George Godfrey, Citizen Potawatomi and president of the Potawatomi Trail of Death Assn., will give a free program at the Fulton County Museum in Rochester, on May 13. His program, entitled “Uncovering My Potawatomi Ancestry,” will be at 1 p.m. The public is invited to a carry-in lunch at noon preceding Godfrey’s talk. Meat and drinks will be provided. Attendees should bring covered dishes and table service.
Godfrey has emceed the Trail of Courage’s Indian dances since 1988. He is a PhD entomologist and is called Red Shirt or Red Sun because his red, dance shirt. It was copied from a George Winter painting.
During 1993-2001, Godfrey taught and became the vice president at Haskell Indian Nations University, Lawrence, Kansas. He later worked for the U.S. Department of Agriculture assisting Tribal Colleges with their teaching and research programs. He and his wife, Pat, retired to Athens, Illinois, in 2005 where they built a new home on two acres.
Godfrey is a storyteller of history and has written three books about his Potawatomi ancestors. The books follow his Potawatomi great-grandmother, Josette Watchekee, and her family as they lived during the era of Indian removals.
Watchekee (Overseer) Walking in Two Cultures is a 20-year investigative book that is illustrated, referenced and based on historical records. It explores Watchekee’s birth place, her father Shabonee, her trader husbands, Gurdon Hubbard and Noel LeVasseur. Her third husband was Francis Bergeron – they were married 32 years and had four children, pictured in the book.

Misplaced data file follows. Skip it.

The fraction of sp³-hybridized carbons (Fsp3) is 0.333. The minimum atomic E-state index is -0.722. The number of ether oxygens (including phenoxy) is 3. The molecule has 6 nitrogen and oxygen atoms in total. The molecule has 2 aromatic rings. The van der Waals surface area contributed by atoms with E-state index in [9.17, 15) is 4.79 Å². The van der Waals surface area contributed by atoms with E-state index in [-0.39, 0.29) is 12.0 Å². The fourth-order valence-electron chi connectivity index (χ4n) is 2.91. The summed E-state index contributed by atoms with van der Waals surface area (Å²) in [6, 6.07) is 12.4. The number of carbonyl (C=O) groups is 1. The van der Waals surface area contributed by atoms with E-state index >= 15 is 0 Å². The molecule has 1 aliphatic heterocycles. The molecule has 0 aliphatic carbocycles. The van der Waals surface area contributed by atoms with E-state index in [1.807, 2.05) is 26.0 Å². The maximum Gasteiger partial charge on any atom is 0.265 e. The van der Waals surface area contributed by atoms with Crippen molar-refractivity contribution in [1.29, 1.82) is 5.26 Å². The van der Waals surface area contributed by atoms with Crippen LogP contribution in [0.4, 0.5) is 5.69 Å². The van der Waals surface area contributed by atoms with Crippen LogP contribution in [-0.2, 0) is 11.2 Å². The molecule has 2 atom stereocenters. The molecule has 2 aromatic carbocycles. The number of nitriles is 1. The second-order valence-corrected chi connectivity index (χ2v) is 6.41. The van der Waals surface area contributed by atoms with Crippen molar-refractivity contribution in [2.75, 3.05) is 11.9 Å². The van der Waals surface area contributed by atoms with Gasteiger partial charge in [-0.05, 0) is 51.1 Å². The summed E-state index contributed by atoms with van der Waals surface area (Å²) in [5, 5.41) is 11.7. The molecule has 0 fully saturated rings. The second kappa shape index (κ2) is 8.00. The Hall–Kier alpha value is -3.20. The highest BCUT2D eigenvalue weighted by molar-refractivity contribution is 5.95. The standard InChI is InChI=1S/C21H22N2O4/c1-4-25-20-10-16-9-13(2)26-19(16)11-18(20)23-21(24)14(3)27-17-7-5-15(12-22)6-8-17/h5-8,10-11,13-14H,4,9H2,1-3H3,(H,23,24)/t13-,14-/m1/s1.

Once a Grass Widow: Watchekee’s Destiny is a historical novel with imagined conversations and happenings, but true to the actual events that took place in her life. Watchekee was labeled a “Grass Widow” because she once was an indigent struggling to help her four children survive. She later overcame her situation through an arranged marriage to Francis Bergeron. Together, they lived in Illinois, Iowa, Nebraska, Kansas, and the Indian Territory (Oklahoma) at the mercy of the government. While in the Indian Territory, she violently defended Francis at the expense of her own life.
The Indian Marble is a fictional history about the life of ‘Bat’ Bergeron, the oldest child of Watchekee and Francis Bergeron. A recent widower with two young sons, Bat was accused of stealing a horse and was banished from the Citizen Potawatomi Reservation. He fled to Mexico and left his two sons with the Indian Agent. Bat later returned to his reservation, but was a stranger to his sons because of his long absence. After going blind, Bat wanted to live with his younger son, but was not allowed. Through it all, there was one memory that Bat could not escape.
By Shirley Willard, Fulton County Historian